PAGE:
It is important to prevent any future allergic or hypersensitivity reactions by proper diagnosis and management, including the equipment of epinephrine autoinjector and specific venom immunotherapy in confirmed venom allergy. According to the guidelines, all patients with anaphylaxis after an insect sting in medical history should be screened for IVA and referred for immunotherapy.51 Insect venom allergy is diagnosed on the basis of anaphylactic symptoms as well as by identifying the stinging insect and confirming the specific IgE mechanism of the systemic reaction. According to the recommendations, skin tests and detection of serum-specific IgE to insect venom should be performed at least 2 weeks after the allergic reaction.52 If the diagnosis is not confirmed, the same procedures should be repeated in a few weeks. In these patients, a higher risk of MCAS was reported.53 On the other hand, in patients with mastocytosis and a history of anaphylaxis after a sting, it is difficult to confirm the diagnosis on the basis of standard procedures.54 Negative skin test results and undetectable sIgE may be observed in these cases, presumably because of the absorption of sIgE on the surface of MCs.13 In these patients, the detection of sIgE against recombinant allergens or molecular diagnostic approaches such as basophil activation test may improve diagnostic accuracy and enable a diagnosis of IVA.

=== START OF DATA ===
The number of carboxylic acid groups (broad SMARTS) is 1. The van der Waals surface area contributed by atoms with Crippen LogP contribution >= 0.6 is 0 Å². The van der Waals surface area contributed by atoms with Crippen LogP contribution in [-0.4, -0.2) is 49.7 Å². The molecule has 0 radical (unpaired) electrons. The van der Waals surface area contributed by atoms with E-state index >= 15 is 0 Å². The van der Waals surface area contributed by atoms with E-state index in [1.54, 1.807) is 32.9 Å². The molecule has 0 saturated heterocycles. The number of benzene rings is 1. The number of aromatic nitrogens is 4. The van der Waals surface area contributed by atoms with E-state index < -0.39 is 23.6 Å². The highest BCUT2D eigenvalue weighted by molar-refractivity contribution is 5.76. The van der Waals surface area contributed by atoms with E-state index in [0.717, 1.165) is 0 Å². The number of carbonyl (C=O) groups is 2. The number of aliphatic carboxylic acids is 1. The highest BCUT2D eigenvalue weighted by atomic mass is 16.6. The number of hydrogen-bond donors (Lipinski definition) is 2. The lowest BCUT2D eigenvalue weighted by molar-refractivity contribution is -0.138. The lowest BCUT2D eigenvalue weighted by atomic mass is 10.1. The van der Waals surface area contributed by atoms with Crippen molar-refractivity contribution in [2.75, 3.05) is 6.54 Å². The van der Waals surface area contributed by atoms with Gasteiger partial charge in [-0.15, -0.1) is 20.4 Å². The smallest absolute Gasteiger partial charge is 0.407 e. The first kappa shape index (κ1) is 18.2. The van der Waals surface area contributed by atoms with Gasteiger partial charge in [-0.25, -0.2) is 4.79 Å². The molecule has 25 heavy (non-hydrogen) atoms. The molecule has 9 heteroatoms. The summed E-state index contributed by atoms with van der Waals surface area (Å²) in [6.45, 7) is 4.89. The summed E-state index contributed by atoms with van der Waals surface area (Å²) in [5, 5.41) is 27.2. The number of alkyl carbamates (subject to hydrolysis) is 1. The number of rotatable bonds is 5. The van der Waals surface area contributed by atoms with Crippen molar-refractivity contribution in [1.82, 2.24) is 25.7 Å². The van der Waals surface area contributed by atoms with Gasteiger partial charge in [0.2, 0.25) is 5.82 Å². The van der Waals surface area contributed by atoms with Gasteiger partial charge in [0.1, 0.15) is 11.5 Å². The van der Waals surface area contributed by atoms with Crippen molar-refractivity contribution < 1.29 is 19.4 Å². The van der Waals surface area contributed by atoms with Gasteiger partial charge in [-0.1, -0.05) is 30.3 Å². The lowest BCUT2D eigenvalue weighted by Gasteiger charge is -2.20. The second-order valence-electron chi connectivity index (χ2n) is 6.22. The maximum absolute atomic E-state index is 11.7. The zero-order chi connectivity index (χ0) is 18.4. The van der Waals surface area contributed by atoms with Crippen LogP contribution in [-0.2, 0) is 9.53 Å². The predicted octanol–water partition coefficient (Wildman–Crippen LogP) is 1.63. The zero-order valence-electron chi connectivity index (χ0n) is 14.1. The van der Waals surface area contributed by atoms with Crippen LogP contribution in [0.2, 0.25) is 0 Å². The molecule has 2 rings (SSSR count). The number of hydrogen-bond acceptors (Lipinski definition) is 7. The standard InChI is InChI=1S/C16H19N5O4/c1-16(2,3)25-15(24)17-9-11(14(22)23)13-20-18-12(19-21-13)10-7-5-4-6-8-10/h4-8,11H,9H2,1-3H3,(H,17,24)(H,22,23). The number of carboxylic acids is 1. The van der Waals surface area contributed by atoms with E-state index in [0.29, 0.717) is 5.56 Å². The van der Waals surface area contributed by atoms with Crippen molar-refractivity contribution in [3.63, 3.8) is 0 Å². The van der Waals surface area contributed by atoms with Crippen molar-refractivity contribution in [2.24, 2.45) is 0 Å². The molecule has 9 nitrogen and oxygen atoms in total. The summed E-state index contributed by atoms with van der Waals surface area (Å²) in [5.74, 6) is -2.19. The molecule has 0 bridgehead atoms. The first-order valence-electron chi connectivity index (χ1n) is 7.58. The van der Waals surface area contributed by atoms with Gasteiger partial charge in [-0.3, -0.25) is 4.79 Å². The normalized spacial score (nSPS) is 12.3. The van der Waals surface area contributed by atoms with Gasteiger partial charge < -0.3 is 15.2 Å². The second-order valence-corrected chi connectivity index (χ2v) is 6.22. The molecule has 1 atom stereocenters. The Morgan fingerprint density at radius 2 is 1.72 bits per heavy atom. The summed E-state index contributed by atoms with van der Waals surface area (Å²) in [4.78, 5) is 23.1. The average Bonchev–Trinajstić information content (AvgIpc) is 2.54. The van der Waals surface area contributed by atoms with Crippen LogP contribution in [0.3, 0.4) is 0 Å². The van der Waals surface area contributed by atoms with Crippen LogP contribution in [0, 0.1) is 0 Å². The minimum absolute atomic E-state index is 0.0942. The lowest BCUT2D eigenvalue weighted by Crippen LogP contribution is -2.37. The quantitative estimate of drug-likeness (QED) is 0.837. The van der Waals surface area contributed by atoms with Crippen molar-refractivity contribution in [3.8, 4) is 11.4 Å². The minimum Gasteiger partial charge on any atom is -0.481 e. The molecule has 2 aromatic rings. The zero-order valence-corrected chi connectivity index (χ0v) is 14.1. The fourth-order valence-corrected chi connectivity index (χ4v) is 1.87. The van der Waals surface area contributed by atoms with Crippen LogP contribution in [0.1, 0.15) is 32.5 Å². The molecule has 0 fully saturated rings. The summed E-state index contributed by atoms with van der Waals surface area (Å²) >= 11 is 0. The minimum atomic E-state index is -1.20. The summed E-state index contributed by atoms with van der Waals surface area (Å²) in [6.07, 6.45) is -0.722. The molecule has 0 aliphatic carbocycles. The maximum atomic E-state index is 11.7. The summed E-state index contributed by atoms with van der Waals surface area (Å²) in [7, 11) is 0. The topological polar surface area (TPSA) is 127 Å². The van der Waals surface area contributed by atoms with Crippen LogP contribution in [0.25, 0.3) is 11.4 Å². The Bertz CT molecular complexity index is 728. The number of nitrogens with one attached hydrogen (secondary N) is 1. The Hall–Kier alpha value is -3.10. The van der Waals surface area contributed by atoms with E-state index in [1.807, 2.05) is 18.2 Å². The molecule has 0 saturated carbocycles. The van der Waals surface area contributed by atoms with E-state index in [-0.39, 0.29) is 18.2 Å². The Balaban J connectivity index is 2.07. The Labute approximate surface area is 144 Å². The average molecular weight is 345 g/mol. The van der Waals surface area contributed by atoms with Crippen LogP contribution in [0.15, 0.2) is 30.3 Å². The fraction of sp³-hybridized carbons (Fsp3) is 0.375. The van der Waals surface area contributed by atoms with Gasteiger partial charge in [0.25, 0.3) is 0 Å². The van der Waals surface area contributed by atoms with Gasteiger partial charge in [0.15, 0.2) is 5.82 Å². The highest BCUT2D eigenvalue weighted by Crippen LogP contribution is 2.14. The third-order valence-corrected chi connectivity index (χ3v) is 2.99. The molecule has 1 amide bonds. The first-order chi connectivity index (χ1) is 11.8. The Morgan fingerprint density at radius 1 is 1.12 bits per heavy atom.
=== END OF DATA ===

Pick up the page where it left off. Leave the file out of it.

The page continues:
The recommended therapy in patients with IVA is the same regardless of the presence of MCAS. Apart from antihistamine treatment, all patients without contraindications are referred for immunotherapy and should be equipped with an emergency kit including epinephrine autoinjector. Importantly, according to the current guidelines, venom immunotherapy should be lifelong as the only disease-modifying treatment in patients with mastocytosis or MCAS. Based on evidence from a large database, it is suggested that the induction of venom immunotherapy with modified, less aggressive, build-up phase protocol due to some side effects should be performed, which tended to be insignificantly higher during observed rush-modified course.14 In another study, no adverse reaction was observed during the maintenance treatment and none of the patients discontinued insect venom immunotherapy due to side effects.55 The frequency of adverse events in patients with MCAS is approximately 18.9% (range, 0%–46%) and is similar to that observed in the general population.12,13 However, patients with MC disorders are still at risk of anaphylaxis and a systemic reaction after an insect sting with venom other than that used for immunotherapy.56 Therefore, all patients with MC disorders should be equipped with epinephrine autoinjectors even though they had received maintenance venom immunotherapy.56